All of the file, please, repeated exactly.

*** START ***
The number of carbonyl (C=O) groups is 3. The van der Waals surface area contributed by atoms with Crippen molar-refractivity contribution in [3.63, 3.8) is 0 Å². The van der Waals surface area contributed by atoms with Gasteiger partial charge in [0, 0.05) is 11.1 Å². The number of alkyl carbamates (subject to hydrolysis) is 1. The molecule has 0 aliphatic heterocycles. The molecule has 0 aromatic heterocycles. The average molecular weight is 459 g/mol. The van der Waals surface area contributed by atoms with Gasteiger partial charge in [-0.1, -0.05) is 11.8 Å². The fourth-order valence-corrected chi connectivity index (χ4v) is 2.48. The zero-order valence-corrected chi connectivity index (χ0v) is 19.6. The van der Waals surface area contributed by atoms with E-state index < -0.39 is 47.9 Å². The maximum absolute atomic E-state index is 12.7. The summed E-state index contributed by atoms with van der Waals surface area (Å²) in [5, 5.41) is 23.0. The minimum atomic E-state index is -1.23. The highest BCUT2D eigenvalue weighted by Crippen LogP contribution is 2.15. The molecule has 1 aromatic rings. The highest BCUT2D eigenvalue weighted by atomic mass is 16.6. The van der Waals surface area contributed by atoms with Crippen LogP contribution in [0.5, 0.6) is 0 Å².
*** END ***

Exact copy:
The number of carbonyl (C=O) groups is 3. The van der Waals surface area contributed by atoms with Crippen molar-refractivity contribution in [3.63, 3.8) is 0 Å². The van der Waals surface area contributed by atoms with Gasteiger partial charge in [0, 0.05) is 11.1 Å². The number of alkyl carbamates (subject to hydrolysis) is 1. The molecule has 0 aliphatic heterocycles. The molecule has 0 aromatic heterocycles. The average molecular weight is 459 g/mol. The van der Waals surface area contributed by atoms with Gasteiger partial charge in [-0.1, -0.05) is 11.8 Å². The fourth-order valence-corrected chi connectivity index (χ4v) is 2.48. The zero-order valence-corrected chi connectivity index (χ0v) is 19.6. The van der Waals surface area contributed by atoms with E-state index < -0.39 is 47.9 Å². The maximum absolute atomic E-state index is 12.7. The summed E-state index contributed by atoms with van der Waals surface area (Å²) in [5, 5.41) is 23.0. The minimum atomic E-state index is -1.23. The highest BCUT2D eigenvalue weighted by Crippen LogP contribution is 2.15. The molecule has 1 aromatic rings. The highest BCUT2D eigenvalue weighted by atomic mass is 16.6. The van der Waals surface area contributed by atoms with Crippen LogP contribution in [0.5, 0.6) is 0 Å².